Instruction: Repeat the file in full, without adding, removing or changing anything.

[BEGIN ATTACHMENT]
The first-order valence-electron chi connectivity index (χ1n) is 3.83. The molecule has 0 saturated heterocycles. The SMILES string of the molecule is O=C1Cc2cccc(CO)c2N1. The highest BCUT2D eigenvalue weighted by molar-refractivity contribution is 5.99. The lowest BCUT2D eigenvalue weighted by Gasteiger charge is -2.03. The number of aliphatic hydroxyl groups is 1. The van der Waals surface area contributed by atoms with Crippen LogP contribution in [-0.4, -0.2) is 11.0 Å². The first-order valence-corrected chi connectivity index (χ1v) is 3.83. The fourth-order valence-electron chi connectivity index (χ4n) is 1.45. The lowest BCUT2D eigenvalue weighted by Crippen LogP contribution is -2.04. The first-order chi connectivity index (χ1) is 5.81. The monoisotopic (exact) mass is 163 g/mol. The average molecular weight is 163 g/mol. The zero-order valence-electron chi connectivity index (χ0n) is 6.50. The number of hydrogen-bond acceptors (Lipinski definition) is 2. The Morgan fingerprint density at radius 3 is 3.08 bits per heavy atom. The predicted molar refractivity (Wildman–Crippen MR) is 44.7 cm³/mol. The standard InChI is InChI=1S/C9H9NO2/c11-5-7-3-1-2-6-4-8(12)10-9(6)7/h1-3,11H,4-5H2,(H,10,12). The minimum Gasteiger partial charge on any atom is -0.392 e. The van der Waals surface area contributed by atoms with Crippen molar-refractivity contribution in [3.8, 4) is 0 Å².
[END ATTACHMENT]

The first-order valence-electron chi connectivity index (χ1n) is 3.83. The molecule has 0 saturated heterocycles. The SMILES string of the molecule is O=C1Cc2cccc(CO)c2N1. The highest BCUT2D eigenvalue weighted by molar-refractivity contribution is 5.99. The lowest BCUT2D eigenvalue weighted by Gasteiger charge is -2.03. The number of aliphatic hydroxyl groups is 1. The van der Waals surface area contributed by atoms with Crippen LogP contribution in [-0.4, -0.2) is 11.0 Å². The first-order valence-corrected chi connectivity index (χ1v) is 3.83. The fourth-order valence-electron chi connectivity index (χ4n) is 1.45. The lowest BCUT2D eigenvalue weighted by Crippen LogP contribution is -2.04. The first-order chi connectivity index (χ1) is 5.81. The monoisotopic (exact) mass is 163 g/mol. The average molecular weight is 163 g/mol. The zero-order valence-electron chi connectivity index (χ0n) is 6.50. The number of hydrogen-bond acceptors (Lipinski definition) is 2. The Morgan fingerprint density at radius 3 is 3.08 bits per heavy atom. The predicted molar refractivity (Wildman–Crippen MR) is 44.7 cm³/mol. The standard InChI is InChI=1S/C9H9NO2/c11-5-7-3-1-2-6-4-8(12)10-9(6)7/h1-3,11H,4-5H2,(H,10,12). The minimum Gasteiger partial charge on any atom is -0.392 e. The van der Waals surface area contributed by atoms with Crippen molar-refractivity contribution in [3.8, 4) is 0 Å².